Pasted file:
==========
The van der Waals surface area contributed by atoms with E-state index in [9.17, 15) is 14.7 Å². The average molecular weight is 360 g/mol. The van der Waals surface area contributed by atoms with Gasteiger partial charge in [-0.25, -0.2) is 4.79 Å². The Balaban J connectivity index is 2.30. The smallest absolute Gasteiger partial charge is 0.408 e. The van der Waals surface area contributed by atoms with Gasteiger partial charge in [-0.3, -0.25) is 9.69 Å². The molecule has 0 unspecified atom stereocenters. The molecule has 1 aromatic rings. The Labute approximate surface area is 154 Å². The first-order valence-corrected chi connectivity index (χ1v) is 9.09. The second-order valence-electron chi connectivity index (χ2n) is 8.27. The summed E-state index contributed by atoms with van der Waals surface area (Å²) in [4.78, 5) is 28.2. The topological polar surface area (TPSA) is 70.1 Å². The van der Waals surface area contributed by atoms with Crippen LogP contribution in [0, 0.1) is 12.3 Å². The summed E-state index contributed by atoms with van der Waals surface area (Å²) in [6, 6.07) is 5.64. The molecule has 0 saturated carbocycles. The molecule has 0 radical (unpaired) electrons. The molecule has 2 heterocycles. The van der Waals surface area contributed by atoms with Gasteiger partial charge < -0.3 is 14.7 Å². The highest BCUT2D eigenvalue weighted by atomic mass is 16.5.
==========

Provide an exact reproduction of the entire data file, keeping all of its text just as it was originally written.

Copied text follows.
The van der Waals surface area contributed by atoms with E-state index in [9.17, 15) is 14.7 Å². The average molecular weight is 360 g/mol. The van der Waals surface area contributed by atoms with Gasteiger partial charge in [-0.25, -0.2) is 4.79 Å². The Balaban J connectivity index is 2.30. The smallest absolute Gasteiger partial charge is 0.408 e. The van der Waals surface area contributed by atoms with Gasteiger partial charge in [-0.3, -0.25) is 9.69 Å². The molecule has 0 unspecified atom stereocenters. The molecule has 1 aromatic rings. The Labute approximate surface area is 154 Å². The first-order valence-corrected chi connectivity index (χ1v) is 9.09. The second-order valence-electron chi connectivity index (χ2n) is 8.27. The summed E-state index contributed by atoms with van der Waals surface area (Å²) in [4.78, 5) is 28.2. The topological polar surface area (TPSA) is 70.1 Å². The van der Waals surface area contributed by atoms with Crippen LogP contribution in [0, 0.1) is 12.3 Å². The summed E-state index contributed by atoms with van der Waals surface area (Å²) in [6, 6.07) is 5.64. The molecule has 0 saturated carbocycles. The molecule has 0 radical (unpaired) electrons. The molecule has 2 heterocycles. The van der Waals surface area contributed by atoms with Gasteiger partial charge < -0.3 is 14.7 Å². The highest BCUT2D eigenvalue weighted by atomic mass is 16.5.